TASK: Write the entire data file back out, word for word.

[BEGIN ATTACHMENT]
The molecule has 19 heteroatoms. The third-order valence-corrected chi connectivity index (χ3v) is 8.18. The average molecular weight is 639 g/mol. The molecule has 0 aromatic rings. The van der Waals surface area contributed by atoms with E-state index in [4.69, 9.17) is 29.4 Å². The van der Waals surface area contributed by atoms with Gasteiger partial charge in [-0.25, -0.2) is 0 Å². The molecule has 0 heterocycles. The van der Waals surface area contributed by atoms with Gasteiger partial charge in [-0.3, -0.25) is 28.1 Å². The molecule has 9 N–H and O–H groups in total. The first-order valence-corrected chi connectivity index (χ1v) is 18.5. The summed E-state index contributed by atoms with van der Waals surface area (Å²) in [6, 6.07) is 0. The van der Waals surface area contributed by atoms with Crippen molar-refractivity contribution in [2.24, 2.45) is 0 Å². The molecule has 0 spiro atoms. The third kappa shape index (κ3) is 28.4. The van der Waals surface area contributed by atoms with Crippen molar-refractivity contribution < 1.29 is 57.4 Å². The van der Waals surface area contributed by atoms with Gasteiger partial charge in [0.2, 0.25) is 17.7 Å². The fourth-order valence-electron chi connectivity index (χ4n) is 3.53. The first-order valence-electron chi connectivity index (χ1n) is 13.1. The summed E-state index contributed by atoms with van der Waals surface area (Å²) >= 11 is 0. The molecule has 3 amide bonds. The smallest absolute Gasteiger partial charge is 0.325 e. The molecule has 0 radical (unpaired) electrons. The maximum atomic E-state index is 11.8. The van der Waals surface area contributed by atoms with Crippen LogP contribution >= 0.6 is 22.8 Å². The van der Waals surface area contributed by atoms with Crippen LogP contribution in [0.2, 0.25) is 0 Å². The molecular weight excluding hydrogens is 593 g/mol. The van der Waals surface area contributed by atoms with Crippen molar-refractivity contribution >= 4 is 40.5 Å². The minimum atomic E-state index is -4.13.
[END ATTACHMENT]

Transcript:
The molecule has 19 heteroatoms. The third-order valence-corrected chi connectivity index (χ3v) is 8.18. The average molecular weight is 639 g/mol. The molecule has 0 aromatic rings. The van der Waals surface area contributed by atoms with E-state index in [4.69, 9.17) is 29.4 Å². The van der Waals surface area contributed by atoms with Gasteiger partial charge in [-0.25, -0.2) is 0 Å². The molecule has 0 heterocycles. The van der Waals surface area contributed by atoms with Gasteiger partial charge in [-0.3, -0.25) is 28.1 Å². The molecule has 9 N–H and O–H groups in total. The first-order valence-corrected chi connectivity index (χ1v) is 18.5. The summed E-state index contributed by atoms with van der Waals surface area (Å²) in [6, 6.07) is 0. The van der Waals surface area contributed by atoms with Crippen molar-refractivity contribution in [2.24, 2.45) is 0 Å². The molecule has 0 spiro atoms. The third kappa shape index (κ3) is 28.4. The van der Waals surface area contributed by atoms with Crippen molar-refractivity contribution < 1.29 is 57.4 Å². The van der Waals surface area contributed by atoms with Gasteiger partial charge in [0.2, 0.25) is 17.7 Å². The fourth-order valence-electron chi connectivity index (χ4n) is 3.53. The first-order valence-electron chi connectivity index (χ1n) is 13.1. The summed E-state index contributed by atoms with van der Waals surface area (Å²) >= 11 is 0. The molecule has 3 amide bonds. The smallest absolute Gasteiger partial charge is 0.325 e. The molecule has 0 radical (unpaired) electrons. The maximum atomic E-state index is 11.8. The van der Waals surface area contributed by atoms with Crippen LogP contribution >= 0.6 is 22.8 Å². The van der Waals surface area contributed by atoms with Crippen LogP contribution in [0.2, 0.25) is 0 Å². The molecular weight excluding hydrogens is 593 g/mol. The van der Waals surface area contributed by atoms with Crippen molar-refractivity contribution >= 4 is 40.5 Å². The minimum atomic E-state index is -4.13.